Its the latest Field Notes edition, Cold Horizon and everyone in the stationery-o-verse is talking about it. How do you feel about the shiny covers? Too shiny? Gritty? How do you like the gradient effect? Love it? Hate it? What about the graph paper in tints of wintery whites_ light grey, light green and light blue?

Cold Horizon Color Array

My husband, the printer, insisted on lining the books up to show where each gradient intersected with each other. The spine of one book aligns its gradient to the front cover and back cover of the other two books.

The shine of the covers is quite reminiscent of wet ice along with the crystal blue colors of the covers — the theme is beautifully harmonized in the final product. The covers are a little pebbly from the gloss aqueous coating. Overall, the books show lots of fingerprints and smudges just like a stainless steel refrigerator — for better or worse.

Cold Horizon paper colors

Its hard to get a good photograph of the slight color shift between the books. The paper is lightly tinted in a pale blue, green and grey. The grid marks are the same color grey on all three versions. The minor color shift is pleasant but not dramatic enough to have warranted the trouble and expense to do them each differently.

Field Notes Cold Horizon

I did my pen test in the light grey paper book. As others have noted, I suspect that tinting the paper made it a little less receptive to fountain pen inks. Field Notes really are best paired with a non-fountain pen pen. I got good results with all the other tools I used but I did get a bit of line railroading (when the edges of the strokes are visible but the ink sort of drops out in the middle like a miniature railroad track) with the Pilot Juice and the Pentel Hybrid Technica pens, both of which are hybrid ballpoint/gel inks. Pilot Hi-Tec Cs and UniBall Signo RTs performed the cleanest with no show through on the reverse of the page. I used all cool blues, black, blue-blacks and graphite as it seemed like a good chance to pair my tool color to the notebooks.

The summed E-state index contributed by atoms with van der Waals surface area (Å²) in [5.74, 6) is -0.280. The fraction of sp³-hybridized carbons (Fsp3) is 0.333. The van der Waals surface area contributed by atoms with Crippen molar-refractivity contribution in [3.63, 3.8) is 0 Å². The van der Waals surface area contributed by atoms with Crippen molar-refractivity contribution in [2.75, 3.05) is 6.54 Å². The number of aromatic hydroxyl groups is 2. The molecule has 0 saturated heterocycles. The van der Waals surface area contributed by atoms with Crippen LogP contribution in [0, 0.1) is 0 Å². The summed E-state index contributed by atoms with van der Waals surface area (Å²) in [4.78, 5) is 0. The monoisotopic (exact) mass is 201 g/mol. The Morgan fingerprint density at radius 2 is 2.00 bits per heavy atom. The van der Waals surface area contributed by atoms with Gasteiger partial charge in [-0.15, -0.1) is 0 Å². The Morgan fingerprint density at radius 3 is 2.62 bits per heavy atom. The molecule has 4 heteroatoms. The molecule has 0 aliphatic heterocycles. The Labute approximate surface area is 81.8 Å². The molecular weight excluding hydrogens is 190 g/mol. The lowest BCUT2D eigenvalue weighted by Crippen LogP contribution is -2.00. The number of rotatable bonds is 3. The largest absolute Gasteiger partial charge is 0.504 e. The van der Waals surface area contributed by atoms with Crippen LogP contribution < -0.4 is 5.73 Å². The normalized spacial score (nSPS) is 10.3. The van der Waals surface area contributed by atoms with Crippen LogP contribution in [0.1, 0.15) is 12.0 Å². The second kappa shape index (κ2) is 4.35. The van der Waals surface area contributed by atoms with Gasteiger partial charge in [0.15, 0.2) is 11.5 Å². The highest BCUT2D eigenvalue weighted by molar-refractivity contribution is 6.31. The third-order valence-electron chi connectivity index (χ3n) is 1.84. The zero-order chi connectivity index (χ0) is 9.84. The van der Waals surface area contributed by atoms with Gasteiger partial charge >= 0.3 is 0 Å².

Cold Horizon Writing Sample

I wanted to provide a close-up to show the feathering with the two fountain pens I tried. It didn’t seem worth the trouble to try even wider nibs or a Sharpie marker. I know they are going to bleed or bead up a little.  There’s a reason why we collect so many tools — so we can pair just the write pens with just the right papers for the optimal writing experience.

I will enjoy using these notebooks. They are completely functional and will certainly brighten up the dreary winter days ahead but these are not books I’ll necessarily covet like I do the Traveling Salesman which is my FAVORITE to date. (I wish I had purchased an extra set of those!)

The Field Notes Cold Horizon Color Edition is available in limited supply. A three-pack of the variegated cover and mixed tint paper are available for $9.99.

Field Notes: Colors Edition Winter Cold Horizon


In case you missed the news last week, Field Notes announced the Winter Edition of the Colors Series called Cold Horizon. It is a another departure from the traditional Kraft cover version. This time the covers are a gradient blue and each of the three books are a slightly different gradient but they can be lined up to transition in color from one book to the next. The covers are a glossy coated stock this time to enhance the icy cold look. Inside is the standard Finch paper stock printed with grid marks and tinted in light blue, light green and cool gray — each book a different colored stock inside.